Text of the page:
November 6, 2008 (REVISED November 14, 2008) The Library's National Recording Registry To Be Featured in a Five-Part Series On NPR
Classic Recording by T-Bone Walker Launches Series on Nov. 9
Press Contact: Sheryl Cannady (202) 707-6456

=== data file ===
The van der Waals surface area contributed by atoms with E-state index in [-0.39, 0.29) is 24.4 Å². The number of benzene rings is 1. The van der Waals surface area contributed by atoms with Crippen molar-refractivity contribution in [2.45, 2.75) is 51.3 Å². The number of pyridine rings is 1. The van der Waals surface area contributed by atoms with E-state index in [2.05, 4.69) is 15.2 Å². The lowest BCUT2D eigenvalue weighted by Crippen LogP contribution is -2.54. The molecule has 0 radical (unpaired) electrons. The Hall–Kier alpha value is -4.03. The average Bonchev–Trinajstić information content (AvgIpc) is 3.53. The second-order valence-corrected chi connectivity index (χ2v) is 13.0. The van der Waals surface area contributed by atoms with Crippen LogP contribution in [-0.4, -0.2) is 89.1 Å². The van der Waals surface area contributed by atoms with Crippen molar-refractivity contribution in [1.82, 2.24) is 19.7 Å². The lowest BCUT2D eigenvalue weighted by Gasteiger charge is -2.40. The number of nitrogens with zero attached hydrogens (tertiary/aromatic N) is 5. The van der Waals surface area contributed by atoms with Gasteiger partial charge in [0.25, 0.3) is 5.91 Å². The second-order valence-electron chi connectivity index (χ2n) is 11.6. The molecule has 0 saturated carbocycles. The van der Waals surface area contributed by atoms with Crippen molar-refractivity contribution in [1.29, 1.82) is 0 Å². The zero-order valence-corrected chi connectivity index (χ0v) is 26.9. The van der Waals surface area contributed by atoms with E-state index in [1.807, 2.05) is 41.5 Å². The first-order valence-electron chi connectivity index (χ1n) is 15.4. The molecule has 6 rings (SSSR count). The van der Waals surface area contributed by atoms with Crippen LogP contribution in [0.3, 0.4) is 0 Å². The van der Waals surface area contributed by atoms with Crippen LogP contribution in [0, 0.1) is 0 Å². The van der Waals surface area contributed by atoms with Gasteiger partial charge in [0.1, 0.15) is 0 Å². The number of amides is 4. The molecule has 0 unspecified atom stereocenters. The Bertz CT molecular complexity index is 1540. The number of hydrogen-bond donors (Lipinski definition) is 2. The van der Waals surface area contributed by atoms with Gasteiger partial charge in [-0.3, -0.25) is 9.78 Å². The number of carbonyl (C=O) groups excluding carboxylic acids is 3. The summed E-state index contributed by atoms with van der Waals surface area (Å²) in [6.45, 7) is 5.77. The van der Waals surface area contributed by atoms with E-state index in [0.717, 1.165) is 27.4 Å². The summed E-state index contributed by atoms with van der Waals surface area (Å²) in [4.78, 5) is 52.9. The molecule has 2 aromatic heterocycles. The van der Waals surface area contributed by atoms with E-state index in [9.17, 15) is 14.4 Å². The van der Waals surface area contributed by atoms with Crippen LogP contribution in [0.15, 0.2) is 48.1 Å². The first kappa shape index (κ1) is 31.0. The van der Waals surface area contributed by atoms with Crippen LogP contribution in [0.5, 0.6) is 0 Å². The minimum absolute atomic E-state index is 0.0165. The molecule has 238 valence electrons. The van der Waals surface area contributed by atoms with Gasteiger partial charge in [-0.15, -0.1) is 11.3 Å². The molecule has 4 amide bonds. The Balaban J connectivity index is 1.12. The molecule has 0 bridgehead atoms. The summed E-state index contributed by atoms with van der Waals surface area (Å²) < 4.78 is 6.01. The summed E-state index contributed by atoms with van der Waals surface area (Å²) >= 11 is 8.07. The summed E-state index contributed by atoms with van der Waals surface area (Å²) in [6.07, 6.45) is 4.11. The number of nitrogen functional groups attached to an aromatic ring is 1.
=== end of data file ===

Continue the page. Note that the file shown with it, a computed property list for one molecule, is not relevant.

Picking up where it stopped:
Historic recordings named by the Library of Congress to the National Recording Registry will be featured in a five-part series on NPR’s “All Things Considered,” beginning Sunday, Nov. 9, at 5 p.m. (EST). This is the third consecutive year that the national radio network has broadcast a series showcasing selections to the registry that were targeted for preservation because they were “culturally, historically or aesthetically significant.” For the past three years producer Ben Manilla’s Media Mechanics has worked with NPR and the Library of Congress to produce the groundbreaking series, "The Sounds of American Culture," using the medium of radio to tell the tales of important recordings preserved in the National Recording Registry. “Unlike many radio features that are driven by a narrator, these programs are constructed solely around the recordings and the expert guests,” said Manilla. The series was recognized by the International Radio Festival of New York with a Silver Award in 2007 and with the prestigious Gold Award for Culture and the Arts in 2008. This year’s series focuses on five recordings that span a cross-section of American culture: jazz's first platinum album, country music’s first female superstar, a legendary radio broadcast, and format-defining blues and rock records. Sunday, Nov. 9 – “Call It Stormy Monday but Tuesday Is Just as Bad,” T-Bone Walker (1947) T-Bone Walker’s song has been reinterpreted numerous times with great success by a wide range of blues, rock and jazz recording artists. Blues musician Duke Robillard examines Walker's influence as the originator of blues and rock guitar techniques. The “King of the Blues,” B. B. King, describes the way T-Bone held the guitar and says, “I never heard anybody play like that.” T- Bone's daughter Bernita Walker remembers her dad's stage presence and background as a dancer. Sunday, Nov. 23 -- Fiorello LaGuardia reading the comics (1945) Long before presidential candidates issued infomercials, New York City Mayor Fiorello LaGuardia used the airways to both spread his political doctrine and connect with his constituents. During a 1945 newspaper strike, LaGuardia read the comics on the radio to give the city's children some joy during World War II. New York’s only other three-time mayor, Ed Koch, remembers hearing LaGuardia on the radio and WNYC archivist Andy Lanset outlines the technical challenges facing radio broadcasting in the 1940s. Biographer Thomas Kessner, author of “Fiorello H. LaGuardia and the Making of Modern New York,” describes the death of LaGuardia's daughter and the mayor’s dedication to the youth of New York City. Sunday, Nov. 30 -- “It Wasn't God Who Made Honky Tonk Angels,” Kitty Wells (recorded May 30, 1952) Kitty Wells’s breakthrough hit established her as a major star and, more importantly, markedly broadened the range of subject matter considered appropriate for female country singers. The segment includes Wells, musician Emmylou Harris and Mary Bufwack, a contributor to the Encyclopedia of Country Music. Sunday, Dec. 7 -- “Oh, Pretty Woman,” Roy Orbison (1964) The last of Roy Orbison’s string of hits for Monument records, "Oh, Pretty Woman" was his most enduring recording. Orbison and co-writer Bill Dees tapped out the initial rhythm of the song while sitting at Orbison’s kitchen table. Dees and Roy’s widow, Barbara Orbison, are featured on the segment. Sunday, Dec. 21 -- “Headhunters,” Herbie Hancock (1973) “Headhunters” was Herbie Hancock’s first true fusion recording. Possessing all the sensibilities of jazz, but with R&B and funk soul rhythms, "Headhunters" had a mass appeal that made it the greatest-selling jazz album in history at the time of its release. Hancock talks about this groundbreaking album along with the disc’s producer David Rubinson, and Steven Pond, author of “Head Hunters: The Making of Jazz's First Platinum Album.” Episodes from the five-part series will be archived at www.npr.org. Audio of each segment will be available later that same evening. Programs from the previous two years are also available. Since Congress established the National Recording Registry with the passage of the 2000 National Recording Preservation Act, 250 titles have been selected. Along with mandating the development of a comprehensive national program to ensure the survival, conservation, and increased public availability of America's sound-recording heritage, this law authorizes the Librarian of Congress James H. Billington, after reviewing public suggestions and consulting with the National Recording Preservation Board, to select 25 recordings each year for inclusion in the registry. The recordings must be at least 10 years old. For more information, visit www.loc.gov/rr/record/nrpb/. The Library of Congress, the nation’s oldest federal cultural institution, is the world’s preeminent reservoir of knowledge, providing unparalleled integrated resources to Congress and the American people. Founded in 1800, the Library seeks to further human understanding and wisdom by providing access to knowledge through its magnificent collections, which bring to bear the world’s knowledge in almost all of the world’s languages and America’s private-sector intellectual and cultural creativity in almost all formats. Many of the Library’s rich resources and treasures may also be accessed through the Library’s award-winning Web site at www.loc.gov and via interactive exhibitions on a new, personalized Web site at www.myLOC.gov.